Study shows Sure Start program in England gives benefits to children and their families

November 06, 2008

The Sure Start Local Programmes (SSLP) in England lead to children having better social development and more positive social behaviour. Also, parents in SSLP areas showed less negative parenting and provided a better home-learning environment. These are conclusions of an Article in this week's Social Determinants of Health Special Issue of The Lancet, written by Professor Edward Melhuish, Institute for the Study of Children, Families and Social Issues, Birkbeck, University of London, UK, and colleagues from the National Evaluation of Sure Start Research Team.

SSLPs are area-based interventions to improve services for young children and their families in deprived communities, promote health and development, and reduce inequalities. The research team compared 5883 3-year-old children and their families from 93 disadvantaged SSLP areas with 1879 controls from 72 deprived areas not receiving SSLP. They studied 14 outcomes -- children's immunizations, accidents, language development, positive and negative social behaviours, independence, parenting risk, home-learning environment, father's involvement, maternal smoking, body-mass index, life satisfaction, family's service use, and mother's rating of area.

The study's main findings were that, after controlling for background factors, SSLP showed benefits for five of the 14 outcomes. Children in SSLP areas showed better social development*, more positive social behaviour, and less negative social behaviour. Parents also showed less negative parenting and provided a better home-learning environment. Families in SSLP areas used more services for supporting child and family development than did controls not living in SSLP areas. Furthermore, the effect of SSLPs seemed to apply to all subpopulations** and SSLP areas.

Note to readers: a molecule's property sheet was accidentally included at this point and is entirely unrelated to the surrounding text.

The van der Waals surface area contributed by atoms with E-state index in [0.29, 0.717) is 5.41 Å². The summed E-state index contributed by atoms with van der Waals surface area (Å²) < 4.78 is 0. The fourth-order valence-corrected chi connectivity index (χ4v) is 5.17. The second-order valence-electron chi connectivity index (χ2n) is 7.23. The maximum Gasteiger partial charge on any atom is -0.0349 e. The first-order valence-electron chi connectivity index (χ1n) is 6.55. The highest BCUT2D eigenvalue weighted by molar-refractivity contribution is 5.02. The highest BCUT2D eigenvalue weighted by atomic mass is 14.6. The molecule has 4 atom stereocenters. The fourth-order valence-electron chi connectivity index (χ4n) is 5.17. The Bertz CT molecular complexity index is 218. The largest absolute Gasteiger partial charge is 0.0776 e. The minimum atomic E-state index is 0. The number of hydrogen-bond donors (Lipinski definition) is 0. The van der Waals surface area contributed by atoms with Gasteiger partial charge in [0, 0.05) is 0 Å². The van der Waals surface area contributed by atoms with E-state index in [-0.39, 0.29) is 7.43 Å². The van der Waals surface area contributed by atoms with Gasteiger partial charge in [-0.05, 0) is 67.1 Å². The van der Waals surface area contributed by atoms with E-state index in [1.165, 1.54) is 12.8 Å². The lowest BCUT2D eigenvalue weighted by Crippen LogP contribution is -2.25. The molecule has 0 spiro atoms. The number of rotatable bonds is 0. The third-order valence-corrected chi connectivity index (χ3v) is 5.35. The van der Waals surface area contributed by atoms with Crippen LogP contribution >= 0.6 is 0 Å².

The authors conclude: "Children and their families benefited from living in SSLP areas. The contrast between these and previous findings on the effect of SSLPs might indicate increased exposure to programmes that have become more effective. Early interventions can improve the life chances of young children living in deprived areas."

In an accompanying Comment, Dr Penny Kane (now retired, formerly University of Melbourne, Australia), discusses the problems of effectively monitoring the Sure Start programme, which commenced without an inbuilt plan for evaluation. She discusses the frequent reorganising of priorities since the programme's inception, and says these need careful monitoring. She concludes: "The [UK] Department for Children, Schools and Families, which funded the research, ruled out a randomised trial...The rejection of a randomised trial has made interim evaluations difficult and -- despite the sophisticated efforts of the current team -- less comprehensive than they could or should be."
Professor Edward Melhuish, Institute for the Study of Children, Families and Social Issues, Birkbeck University of London, UK T) +44 (0) 7855 309427

Dr Penny Kane (now retired, formerly University of Melbourne, Australia) contact by e-mail only E)

Notes to editors: *see panel, p1642 of full paper for full description of the 14 measured indicators

**subpopulations are boys and girls, lone parents and dual parents, workless households and working households, different ethnic groups, teen parents and non-teen parents, the most economically deprived and not so-economically deprived.

Full Article and Comment:


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